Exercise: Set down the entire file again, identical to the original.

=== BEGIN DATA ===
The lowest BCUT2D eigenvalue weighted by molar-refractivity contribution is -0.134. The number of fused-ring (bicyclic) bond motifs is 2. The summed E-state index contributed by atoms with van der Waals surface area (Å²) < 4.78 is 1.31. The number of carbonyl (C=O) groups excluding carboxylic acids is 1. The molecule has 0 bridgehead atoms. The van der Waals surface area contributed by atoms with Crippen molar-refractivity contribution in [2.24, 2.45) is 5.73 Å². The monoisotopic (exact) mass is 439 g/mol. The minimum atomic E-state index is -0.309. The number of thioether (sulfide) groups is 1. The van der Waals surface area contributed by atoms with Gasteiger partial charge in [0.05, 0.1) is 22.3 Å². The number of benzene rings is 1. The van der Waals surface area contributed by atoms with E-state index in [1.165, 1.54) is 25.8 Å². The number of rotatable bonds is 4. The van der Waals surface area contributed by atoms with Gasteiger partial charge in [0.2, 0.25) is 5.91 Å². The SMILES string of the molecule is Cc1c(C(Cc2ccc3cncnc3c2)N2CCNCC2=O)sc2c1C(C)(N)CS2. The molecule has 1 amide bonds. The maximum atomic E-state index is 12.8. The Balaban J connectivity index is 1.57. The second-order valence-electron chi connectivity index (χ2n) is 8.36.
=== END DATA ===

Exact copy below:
The lowest BCUT2D eigenvalue weighted by molar-refractivity contribution is -0.134. The number of fused-ring (bicyclic) bond motifs is 2. The summed E-state index contributed by atoms with van der Waals surface area (Å²) < 4.78 is 1.31. The number of carbonyl (C=O) groups excluding carboxylic acids is 1. The molecule has 0 bridgehead atoms. The van der Waals surface area contributed by atoms with Crippen molar-refractivity contribution in [2.24, 2.45) is 5.73 Å². The monoisotopic (exact) mass is 439 g/mol. The minimum atomic E-state index is -0.309. The number of thioether (sulfide) groups is 1. The van der Waals surface area contributed by atoms with Gasteiger partial charge in [0.05, 0.1) is 22.3 Å². The number of benzene rings is 1. The van der Waals surface area contributed by atoms with E-state index in [1.165, 1.54) is 25.8 Å². The number of rotatable bonds is 4. The van der Waals surface area contributed by atoms with Gasteiger partial charge in [0.2, 0.25) is 5.91 Å². The SMILES string of the molecule is Cc1c(C(Cc2ccc3cncnc3c2)N2CCNCC2=O)sc2c1C(C)(N)CS2. The molecule has 1 amide bonds. The maximum atomic E-state index is 12.8. The Balaban J connectivity index is 1.57. The second-order valence-electron chi connectivity index (χ2n) is 8.36.